Yesterday Linda stopped by and dropped off a present from Roxanne, a furry BRIGHT PINK Barbie backpack. Thanks Roxanne!

Aug 24, 1999

Not much change lately. Side effects continue, but seem to be a little less severe than they have been. The hair loss is slowing down, and the nausea is causing less problems. After the last chemo session, during which they increased the Zofran anti-nausea medication, she was feeling sick but didn't throw up at all. Most of the noticeable side effects are headaches and muscle pains. But let's not celebrate just yet. This is a 12 month program; each quarter is a phase, and we're currently in the Introduction phase. During the next phase, they will increase the chemo drug dosages, so who knows what's in store for Merel yet. The bleeding has stopped and we're still waiting for an appointment with the kidney doctor.

I took the girls to Kennywood today. They had a blast and Merel did really well, now and then complaining of sore legs. We had to leave early because of bad weather, probably just as well.

Sue Broughton sent a card and a generous donation for Camp Sunshine. Thanks Sue!

Aug 19, 1999

Today is chemo day again. It's now early AM and I will report on it later. The last few times the drugs have made her pretty sick and there's no reason to expect that to get better.

Last Saturday, we had to take Merel in because of a suspected ear infection. We have to watch for any minor complications and be very careful in general. They did a throat culture which was negative. She really hated that by the way. All four of us had gone and when Merel started acting up I took Ellie out of the room so maybe she would feel more at ease, but it still took two nurses to hold her and pry her mouth open.

Aug 11, 1999

Tuesday was chemo day. There is only one treatment this week, they changed the schedule again. She cried when they stuck her with the needle this time, which was unusual, but she seemed to feel more or less ok after the treatment. Then Wednesday morning she woke up early and started vomiting again (she did some of it Tuesday night). I dropped off Ellie at camp, Dianne went to work and I kept Merel at home for a while until she said that she felt better (gave her Gatorade with the Zofran mixed in). Took her to camp, but she didn't last too long. Mid-afternoon they called Dianne to come get them, she was feeling ill again.

Overall, a pretty rotten day for Merel. She said this was the worst day of her life, that she had never felt so sick before. Ellie of course had to chime in, and told Dianne, "Well, you take her to that place". Dianne explained again to Merel how important the chemo is, and Merel asked, "if it doesn't work am I going to die?" This was the first time she asked that question. Dianne of course said no, if it doesn't work they'll do something else, but it makes you wonder what goes on in that little head. Or actually, it pretty much answers that very question.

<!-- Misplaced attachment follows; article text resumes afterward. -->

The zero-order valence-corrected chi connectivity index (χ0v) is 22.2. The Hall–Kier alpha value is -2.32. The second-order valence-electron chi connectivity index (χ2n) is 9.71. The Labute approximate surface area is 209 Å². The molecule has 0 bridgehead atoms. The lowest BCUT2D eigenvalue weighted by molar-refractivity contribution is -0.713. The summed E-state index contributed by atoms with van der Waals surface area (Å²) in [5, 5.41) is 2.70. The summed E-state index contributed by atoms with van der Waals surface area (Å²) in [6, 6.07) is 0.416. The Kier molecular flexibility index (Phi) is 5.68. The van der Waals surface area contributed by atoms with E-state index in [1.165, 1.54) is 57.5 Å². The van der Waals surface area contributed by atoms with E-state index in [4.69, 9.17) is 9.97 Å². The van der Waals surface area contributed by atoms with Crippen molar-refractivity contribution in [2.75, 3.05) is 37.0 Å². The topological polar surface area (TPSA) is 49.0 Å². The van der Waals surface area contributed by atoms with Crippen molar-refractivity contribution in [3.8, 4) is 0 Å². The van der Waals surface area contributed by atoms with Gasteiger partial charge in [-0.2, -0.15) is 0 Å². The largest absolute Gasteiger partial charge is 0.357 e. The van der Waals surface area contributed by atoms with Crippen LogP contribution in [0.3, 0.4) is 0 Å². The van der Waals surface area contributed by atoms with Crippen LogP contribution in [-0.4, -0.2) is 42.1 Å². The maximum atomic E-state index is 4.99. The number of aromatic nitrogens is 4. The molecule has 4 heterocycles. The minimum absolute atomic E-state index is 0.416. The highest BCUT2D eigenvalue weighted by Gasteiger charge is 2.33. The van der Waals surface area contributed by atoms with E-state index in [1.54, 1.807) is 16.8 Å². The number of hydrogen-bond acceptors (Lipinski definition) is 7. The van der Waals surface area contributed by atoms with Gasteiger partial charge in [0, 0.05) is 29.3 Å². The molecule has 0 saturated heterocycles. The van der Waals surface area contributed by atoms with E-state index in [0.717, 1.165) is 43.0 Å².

Went to the store at night to get a laxative that's suppose to taste better, and a liquid version of the Zofran prescription.

From the Good News Department, the blood test showed that her hemoglobin level was back to a normal level. And the doctor said that her bleeding could be due to a kidney stone. Passing a kidney stone doesn't always have to hurt real badly, but it could explain the bleeding (which hasn't happened in about 10-14 days).

Aug 9, 1999

Some new side effects the last few days. They're pretty minor but the doctors want to know about all of them. She's been sneezing a lot, which could be bad because of her weakened immune system. Her right arm has been hurting, not sure where that's from. And one of the kids at summer camp made fun of her bald spots today. Dianne's going to call there tomorrow and talk to the teachers. We keep getting more cards and letters, this time from Anita and Ron in Holland. I think I'm all caught up with all the cards on this page. Sometime soon I'll probably move the Card Gallery to a separate web page and include a link here.

Forgot to mention that last week, our friend Margaret stopped by; we weren't home but she dropped off a set of Beatrix Potter books.

Aug 8, 1999

It's been a pretty quiet week on the medical front. Merel had a great time in camp Adventure, she came home with all kind of craft items they had made, and she was elected "Queen Clean" for the great job she did cleaning the place. Now if she would only do the same thing at home! They went swimming every day, had a campfire and slept in a tent one night. We had given her a disposable camera and she took some neat pictures, some of which you can see here.

The picture at left was Merel's first, and it shows us right before we left her at camp. The girl on the left is her camp counselor Erin.

Click on the picture to see a larger version.

Here's Merel by her bunk, one of eight in this room.

Group picture with all her roommates.

Last Sunday when I gave her the camera and had her take her first picture, I noticed she put it in front of the left eye. I started saying "use the right eye", then I realized that she can't use that eye any more. And now I can't help thinking that I could have notice this before. Last winter Holly gave her a camera for Christmas, and Merel wanted to use it right away, but I told her it was an outdoor camera and we'd wait till summer. If we'd gotten started on it right away, I'd have noticed if she was using the wrong eye. But you can't start thinking that way, it'll drive you crazy. Merel said that one nice thing about the camp was that she didn't have to feel bad about having bald spots on her head, since many of the kids either had no hair at all, or had the same problem.

No new developments on her condition this week. She hasn't been bleeding at all, and of course no doctor's visits and no one called us. This coming week, she will have two chemo sessions to make up for the missed one, so I don't expect she'll be feeling too well. Today (Sunday) we have to collect all her urine for tests on Tuesday. We have not yet been contacted by the kidney specialist that she's supposed to see next.